Benzene exposure: A common and hidden danger

Nov 17, 2020 | Benzene Exposure

You know about asbestos and how dangerous it is, but did you learn about benzene? Benzene can irritate the lining of the airways and cause inflammation in the nasal passages and throat. It’s extremely harmful to the skin. Even at low levels, benzene exposure could cause dermatitis. Symptoms of dermatitis may include red, itchy and dry skin. In more concentrated exposures, benzene spills and vapors have the potential to cause second-degree burns.

Benzene exposure doesn’t just have effects on the skin, though. It can also lead to neurological issues, such as:

  • Headaches
  • Irritability
  • Memory loss
  • Nerve damage
  • Confusion
  • Drowsiness/decreased consciousness
  • Seizures
  • Coma
  • Stupor

In high enough quantities, benzene exposure could lead to death.

Benzene may also lead to leukemia, aplastic anemia and pancytopenia.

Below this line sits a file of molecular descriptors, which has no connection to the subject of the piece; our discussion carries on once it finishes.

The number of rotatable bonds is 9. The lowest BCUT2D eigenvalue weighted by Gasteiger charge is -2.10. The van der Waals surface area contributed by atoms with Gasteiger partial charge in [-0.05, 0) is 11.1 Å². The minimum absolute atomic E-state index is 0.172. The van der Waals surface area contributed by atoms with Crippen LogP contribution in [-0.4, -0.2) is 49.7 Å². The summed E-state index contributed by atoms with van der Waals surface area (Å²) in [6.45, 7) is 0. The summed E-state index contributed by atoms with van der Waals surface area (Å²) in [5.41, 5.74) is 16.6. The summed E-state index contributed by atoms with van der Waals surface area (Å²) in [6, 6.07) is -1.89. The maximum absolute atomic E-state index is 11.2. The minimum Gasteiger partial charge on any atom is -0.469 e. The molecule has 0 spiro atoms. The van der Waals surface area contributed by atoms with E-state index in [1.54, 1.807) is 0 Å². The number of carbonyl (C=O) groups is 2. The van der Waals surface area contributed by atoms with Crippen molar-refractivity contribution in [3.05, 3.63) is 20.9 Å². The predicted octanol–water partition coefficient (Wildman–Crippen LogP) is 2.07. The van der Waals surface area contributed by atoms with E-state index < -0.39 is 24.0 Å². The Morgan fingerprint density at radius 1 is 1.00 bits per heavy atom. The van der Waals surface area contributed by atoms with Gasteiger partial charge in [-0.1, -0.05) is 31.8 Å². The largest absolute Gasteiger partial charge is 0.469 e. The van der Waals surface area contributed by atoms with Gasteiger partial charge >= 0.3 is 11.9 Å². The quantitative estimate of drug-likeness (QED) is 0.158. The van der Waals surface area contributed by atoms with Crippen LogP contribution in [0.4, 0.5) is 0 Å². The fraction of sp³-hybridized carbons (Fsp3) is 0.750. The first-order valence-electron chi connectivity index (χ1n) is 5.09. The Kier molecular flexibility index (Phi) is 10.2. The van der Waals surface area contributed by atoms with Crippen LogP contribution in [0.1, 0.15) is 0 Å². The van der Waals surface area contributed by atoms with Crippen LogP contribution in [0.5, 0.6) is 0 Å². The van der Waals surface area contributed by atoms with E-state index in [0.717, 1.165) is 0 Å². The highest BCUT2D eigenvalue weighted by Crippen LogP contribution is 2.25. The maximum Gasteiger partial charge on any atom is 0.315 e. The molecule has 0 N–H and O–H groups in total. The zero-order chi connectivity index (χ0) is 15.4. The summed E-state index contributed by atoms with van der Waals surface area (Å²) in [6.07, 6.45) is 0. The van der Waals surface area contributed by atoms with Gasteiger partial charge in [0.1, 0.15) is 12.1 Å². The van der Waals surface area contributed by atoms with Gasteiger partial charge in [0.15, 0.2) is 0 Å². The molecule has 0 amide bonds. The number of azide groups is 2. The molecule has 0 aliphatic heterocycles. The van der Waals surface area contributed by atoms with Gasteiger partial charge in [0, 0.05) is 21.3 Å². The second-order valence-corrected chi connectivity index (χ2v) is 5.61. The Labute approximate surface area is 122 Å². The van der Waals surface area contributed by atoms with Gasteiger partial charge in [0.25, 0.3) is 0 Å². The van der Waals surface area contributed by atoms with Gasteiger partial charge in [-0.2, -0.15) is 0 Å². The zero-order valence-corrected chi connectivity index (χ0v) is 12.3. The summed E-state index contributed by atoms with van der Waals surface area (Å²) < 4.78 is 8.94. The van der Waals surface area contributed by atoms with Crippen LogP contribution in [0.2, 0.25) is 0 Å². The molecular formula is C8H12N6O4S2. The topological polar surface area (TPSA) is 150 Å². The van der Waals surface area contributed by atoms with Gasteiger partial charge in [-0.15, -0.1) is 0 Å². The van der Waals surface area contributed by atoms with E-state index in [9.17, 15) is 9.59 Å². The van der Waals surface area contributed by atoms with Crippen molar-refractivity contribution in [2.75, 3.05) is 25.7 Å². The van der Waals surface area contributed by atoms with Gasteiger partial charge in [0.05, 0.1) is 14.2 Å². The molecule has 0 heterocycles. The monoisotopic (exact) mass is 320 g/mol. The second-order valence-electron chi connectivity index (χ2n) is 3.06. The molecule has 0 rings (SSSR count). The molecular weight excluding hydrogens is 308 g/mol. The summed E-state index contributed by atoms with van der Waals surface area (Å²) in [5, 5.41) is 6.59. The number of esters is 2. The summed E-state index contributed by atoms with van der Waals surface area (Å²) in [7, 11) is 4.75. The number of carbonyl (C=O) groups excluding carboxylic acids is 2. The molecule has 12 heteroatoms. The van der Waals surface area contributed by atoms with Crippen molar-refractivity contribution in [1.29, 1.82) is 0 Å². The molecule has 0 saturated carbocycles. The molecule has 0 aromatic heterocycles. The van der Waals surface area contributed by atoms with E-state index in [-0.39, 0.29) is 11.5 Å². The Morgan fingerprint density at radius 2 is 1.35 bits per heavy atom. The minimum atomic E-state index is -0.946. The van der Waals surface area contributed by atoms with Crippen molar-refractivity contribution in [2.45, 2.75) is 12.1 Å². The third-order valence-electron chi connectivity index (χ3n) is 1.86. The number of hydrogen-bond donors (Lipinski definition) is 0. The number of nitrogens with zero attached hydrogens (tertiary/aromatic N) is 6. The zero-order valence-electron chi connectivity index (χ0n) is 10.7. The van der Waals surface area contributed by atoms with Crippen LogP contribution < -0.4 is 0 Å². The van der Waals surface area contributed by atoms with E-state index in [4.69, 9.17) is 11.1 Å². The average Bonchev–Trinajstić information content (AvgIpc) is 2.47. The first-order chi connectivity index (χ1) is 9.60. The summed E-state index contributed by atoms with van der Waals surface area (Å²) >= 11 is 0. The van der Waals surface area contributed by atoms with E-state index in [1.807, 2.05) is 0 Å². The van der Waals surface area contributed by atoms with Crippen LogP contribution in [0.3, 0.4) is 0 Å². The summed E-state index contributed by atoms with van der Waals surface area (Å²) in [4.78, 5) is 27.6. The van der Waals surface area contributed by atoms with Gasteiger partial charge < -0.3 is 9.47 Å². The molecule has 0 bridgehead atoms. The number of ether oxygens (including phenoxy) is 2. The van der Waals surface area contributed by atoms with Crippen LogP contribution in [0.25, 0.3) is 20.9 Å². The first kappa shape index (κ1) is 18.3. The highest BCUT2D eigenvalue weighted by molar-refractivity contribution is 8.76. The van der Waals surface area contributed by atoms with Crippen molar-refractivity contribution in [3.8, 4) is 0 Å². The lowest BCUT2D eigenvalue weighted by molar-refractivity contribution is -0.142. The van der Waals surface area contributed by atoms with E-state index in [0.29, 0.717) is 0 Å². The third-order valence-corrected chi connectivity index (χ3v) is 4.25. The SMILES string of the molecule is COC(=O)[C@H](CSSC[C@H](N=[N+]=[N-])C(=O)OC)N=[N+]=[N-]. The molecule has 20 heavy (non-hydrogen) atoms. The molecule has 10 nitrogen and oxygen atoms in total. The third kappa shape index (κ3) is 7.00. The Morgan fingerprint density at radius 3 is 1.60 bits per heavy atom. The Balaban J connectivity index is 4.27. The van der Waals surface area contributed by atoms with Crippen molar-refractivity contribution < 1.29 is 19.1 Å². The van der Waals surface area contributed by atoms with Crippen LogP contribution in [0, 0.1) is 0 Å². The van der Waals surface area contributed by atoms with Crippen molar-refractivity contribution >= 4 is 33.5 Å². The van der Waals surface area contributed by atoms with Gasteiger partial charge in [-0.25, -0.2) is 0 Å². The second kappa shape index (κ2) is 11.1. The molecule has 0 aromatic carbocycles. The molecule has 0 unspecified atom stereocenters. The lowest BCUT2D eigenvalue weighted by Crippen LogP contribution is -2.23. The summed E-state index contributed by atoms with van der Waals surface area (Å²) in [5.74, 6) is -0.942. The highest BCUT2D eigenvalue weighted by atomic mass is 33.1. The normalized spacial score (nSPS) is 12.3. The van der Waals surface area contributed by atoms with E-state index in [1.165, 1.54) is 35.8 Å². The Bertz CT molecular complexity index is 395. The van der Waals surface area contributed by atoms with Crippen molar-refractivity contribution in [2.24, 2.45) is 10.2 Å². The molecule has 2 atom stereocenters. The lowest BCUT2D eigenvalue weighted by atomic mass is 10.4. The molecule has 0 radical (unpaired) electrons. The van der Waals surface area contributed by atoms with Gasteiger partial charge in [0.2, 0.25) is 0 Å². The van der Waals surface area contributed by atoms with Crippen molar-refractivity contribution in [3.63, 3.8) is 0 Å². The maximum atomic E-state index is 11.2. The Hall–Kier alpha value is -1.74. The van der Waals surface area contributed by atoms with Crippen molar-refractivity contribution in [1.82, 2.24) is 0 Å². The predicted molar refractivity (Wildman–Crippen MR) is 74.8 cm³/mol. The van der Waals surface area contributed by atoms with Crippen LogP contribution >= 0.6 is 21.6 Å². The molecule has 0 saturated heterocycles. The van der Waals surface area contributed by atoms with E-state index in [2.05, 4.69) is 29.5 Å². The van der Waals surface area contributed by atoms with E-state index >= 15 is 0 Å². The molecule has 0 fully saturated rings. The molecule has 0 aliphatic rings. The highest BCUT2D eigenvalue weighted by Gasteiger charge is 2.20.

How do you come into contact with benzene?

Benzene is still used in the United States today. Many manufacturers use it when creating their products. For example, benzene is used in the production of synthetic fabrics and can be found in motor vehicle exhaust.

The chemical enters the body in a few ways, such as through the skin or by ingestion. Normally, people are exposed by breathing air that contains benzene, so workers in industries where benzene is used are going to have a higher likelihood of exposure. However, around half of the U.S. population has been exposed to this chemical in one manner or another.

Most commonly, the general population is exposed through cigarette smoke. In fact, around 90% of all exposures come from smoking. It is also found in cleaning products, paint strippers, glues, industrial admissions, gasoline fumes and in other places. Exposure increases your risk of blood disorders, leukemia and other serious diseases and illnesses.

What should you do if you’ve been exposed to benzene?

If you feel unwell after being exposed, it’s important to seek medical care. However, in a general sense, if you’re exposed to benzene in the air, you may not be able to do anything about the exposure. Talk to your employer about improving airflow and personal protections. Don’t smoke, and limit exposure to gasoline fumes. These are all steps that will help you minimize additional risks from exposure.